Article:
Wednesday, July 29, 2009

Farewell To An Unsung Hero

This week the firefighting community of the greater Phoenix area said farewell to one of our own. Salt River Battalion Chief and Fire Marshal Frank Molina was a 20 year fire service veteran who was a major figure here in the Valley of the Sun, especially in the Fire Prevention profession. Not only did he work diligently (even through his illness) to make the community a safer place for all, he was simply one of the nicest, most knowledgable and most helpful guys most of us ever had the honor to work with.

A blogger in the local paper had a very nice write-up on him:

The funeral procession brought our office to a standstill.
Fire truck after fire truck passed. There were ambulances, waves of flashing lights. Virtually every Valley fire department was represented.
The procession took about 10 minutes to pass.
As the audience multiplied at my second-story window, so did the questions. Who died? Was it someone killed in the line of duty? Someone we'd all recognize? What did we miss?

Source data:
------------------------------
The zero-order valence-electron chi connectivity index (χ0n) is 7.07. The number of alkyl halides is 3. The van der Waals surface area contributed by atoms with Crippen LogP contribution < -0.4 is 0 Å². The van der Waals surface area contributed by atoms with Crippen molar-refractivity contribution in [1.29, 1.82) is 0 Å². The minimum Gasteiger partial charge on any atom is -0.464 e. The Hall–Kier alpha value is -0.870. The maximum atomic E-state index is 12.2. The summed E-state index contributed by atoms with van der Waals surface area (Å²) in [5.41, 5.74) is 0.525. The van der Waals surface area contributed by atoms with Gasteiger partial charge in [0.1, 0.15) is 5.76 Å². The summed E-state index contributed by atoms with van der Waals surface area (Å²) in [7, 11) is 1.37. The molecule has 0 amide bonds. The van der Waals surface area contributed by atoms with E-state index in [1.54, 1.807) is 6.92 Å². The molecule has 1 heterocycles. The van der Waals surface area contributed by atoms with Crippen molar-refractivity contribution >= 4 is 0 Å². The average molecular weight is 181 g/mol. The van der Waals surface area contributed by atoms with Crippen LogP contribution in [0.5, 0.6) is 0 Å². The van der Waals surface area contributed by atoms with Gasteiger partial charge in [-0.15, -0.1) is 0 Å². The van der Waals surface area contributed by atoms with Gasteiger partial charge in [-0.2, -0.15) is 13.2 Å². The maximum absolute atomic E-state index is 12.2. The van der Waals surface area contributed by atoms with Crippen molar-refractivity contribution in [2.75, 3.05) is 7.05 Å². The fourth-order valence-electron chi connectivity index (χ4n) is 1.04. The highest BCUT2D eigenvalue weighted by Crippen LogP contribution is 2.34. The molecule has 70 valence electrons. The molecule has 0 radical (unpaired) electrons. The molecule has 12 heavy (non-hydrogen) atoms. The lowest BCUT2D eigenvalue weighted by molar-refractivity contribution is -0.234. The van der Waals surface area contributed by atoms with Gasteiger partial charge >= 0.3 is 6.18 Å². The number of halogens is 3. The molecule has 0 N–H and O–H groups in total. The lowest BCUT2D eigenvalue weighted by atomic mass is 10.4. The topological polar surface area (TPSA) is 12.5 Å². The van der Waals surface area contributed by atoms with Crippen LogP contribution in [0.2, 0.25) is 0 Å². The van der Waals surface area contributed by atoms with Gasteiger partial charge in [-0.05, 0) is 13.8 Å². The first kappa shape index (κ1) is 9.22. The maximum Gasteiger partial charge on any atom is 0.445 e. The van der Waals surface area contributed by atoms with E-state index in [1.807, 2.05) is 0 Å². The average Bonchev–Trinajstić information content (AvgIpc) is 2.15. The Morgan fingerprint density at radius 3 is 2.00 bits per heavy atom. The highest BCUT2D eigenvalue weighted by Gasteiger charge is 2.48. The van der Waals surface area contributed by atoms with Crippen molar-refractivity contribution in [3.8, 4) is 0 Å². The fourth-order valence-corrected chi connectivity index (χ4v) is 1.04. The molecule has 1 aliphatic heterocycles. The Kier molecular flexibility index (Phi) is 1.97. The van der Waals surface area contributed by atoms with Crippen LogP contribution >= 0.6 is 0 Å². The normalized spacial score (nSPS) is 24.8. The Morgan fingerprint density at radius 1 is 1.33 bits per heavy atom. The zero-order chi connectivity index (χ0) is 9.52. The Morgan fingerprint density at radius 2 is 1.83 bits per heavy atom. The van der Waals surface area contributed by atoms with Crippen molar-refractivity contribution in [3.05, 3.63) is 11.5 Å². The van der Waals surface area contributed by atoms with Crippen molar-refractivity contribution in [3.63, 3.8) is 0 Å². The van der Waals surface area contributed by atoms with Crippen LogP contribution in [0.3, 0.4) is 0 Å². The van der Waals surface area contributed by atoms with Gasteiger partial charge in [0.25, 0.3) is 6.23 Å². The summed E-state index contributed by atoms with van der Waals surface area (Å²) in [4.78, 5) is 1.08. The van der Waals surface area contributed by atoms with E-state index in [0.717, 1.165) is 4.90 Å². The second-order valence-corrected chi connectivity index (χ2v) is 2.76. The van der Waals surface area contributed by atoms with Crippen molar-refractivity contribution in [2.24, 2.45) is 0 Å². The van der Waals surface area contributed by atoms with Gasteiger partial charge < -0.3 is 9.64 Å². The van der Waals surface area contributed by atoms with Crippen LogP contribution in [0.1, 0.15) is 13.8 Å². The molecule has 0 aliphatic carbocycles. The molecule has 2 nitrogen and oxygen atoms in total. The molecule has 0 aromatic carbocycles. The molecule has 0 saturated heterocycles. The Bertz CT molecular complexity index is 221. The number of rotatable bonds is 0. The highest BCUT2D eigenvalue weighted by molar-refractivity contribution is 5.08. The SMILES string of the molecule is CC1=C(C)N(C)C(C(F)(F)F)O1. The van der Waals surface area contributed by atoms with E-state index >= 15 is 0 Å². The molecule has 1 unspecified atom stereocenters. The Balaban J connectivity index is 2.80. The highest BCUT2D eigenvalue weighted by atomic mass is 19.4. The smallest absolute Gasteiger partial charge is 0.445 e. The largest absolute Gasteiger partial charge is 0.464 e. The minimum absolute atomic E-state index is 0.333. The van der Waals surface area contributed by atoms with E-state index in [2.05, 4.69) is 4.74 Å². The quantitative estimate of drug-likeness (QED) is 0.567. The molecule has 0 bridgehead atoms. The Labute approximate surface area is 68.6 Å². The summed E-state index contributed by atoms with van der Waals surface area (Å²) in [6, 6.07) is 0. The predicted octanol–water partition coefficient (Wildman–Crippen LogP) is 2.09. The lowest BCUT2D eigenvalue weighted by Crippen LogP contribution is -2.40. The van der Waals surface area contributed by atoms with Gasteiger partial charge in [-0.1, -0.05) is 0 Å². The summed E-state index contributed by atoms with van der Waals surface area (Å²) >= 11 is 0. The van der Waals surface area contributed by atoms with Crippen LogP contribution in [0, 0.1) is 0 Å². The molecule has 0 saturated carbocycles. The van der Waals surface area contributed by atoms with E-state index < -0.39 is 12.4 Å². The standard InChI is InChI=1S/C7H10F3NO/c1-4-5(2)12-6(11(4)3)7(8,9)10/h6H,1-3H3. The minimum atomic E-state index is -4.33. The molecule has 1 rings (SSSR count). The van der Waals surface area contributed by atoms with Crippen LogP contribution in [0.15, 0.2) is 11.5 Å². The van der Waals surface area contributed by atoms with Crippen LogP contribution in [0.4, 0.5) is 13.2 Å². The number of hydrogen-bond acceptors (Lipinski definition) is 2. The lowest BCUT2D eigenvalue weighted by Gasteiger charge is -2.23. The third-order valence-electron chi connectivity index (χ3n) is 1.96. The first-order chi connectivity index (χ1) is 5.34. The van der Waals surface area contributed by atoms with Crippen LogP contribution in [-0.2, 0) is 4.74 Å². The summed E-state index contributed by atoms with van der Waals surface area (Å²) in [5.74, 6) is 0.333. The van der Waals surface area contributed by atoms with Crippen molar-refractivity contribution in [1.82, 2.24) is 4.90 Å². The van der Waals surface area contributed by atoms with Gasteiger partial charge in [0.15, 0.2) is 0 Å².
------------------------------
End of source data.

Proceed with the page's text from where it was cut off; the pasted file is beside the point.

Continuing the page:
After checking the obits and making some calls, we learned the procession was in honor of Frank Molina, a long-time battalion chief and fire marshal for the Salt River-Pima Maricopa Indian Community. He died last Monday of cancer at the all-too-young age of 41.
I didn't know Molina, but apparently, a lot of folks did. He was a 20-year fire veteran who spent more than half of his career at Salt River. He was well respected around the Valley for his emergency management and fire prevention efforts, and about 1,000 people were expected to attend his funeral today at St. Timothy's Catholic Church in Mesa.
Despite an attention-getting procession down Baseline Road, it's possible that Molina won't make the 5 o'clock news. Heroes pass away every day, but sadly, we only seem to cover the ones who die in burning buildings or during high-stakes pursuits.
But I know of at least a dozen folks who were mesmerized, at least for a few minutes, by who could possibly be in that hearse. Must have been a great man, I heard one say.
Yep. And he's not alone.
There are countless Frank Molinas out there, great men and women who spend their lives helping others. Not because they expect any big procession out of it, but because they feel it's the right thing to do.

God speed, Frank. We'll miss you big guy.

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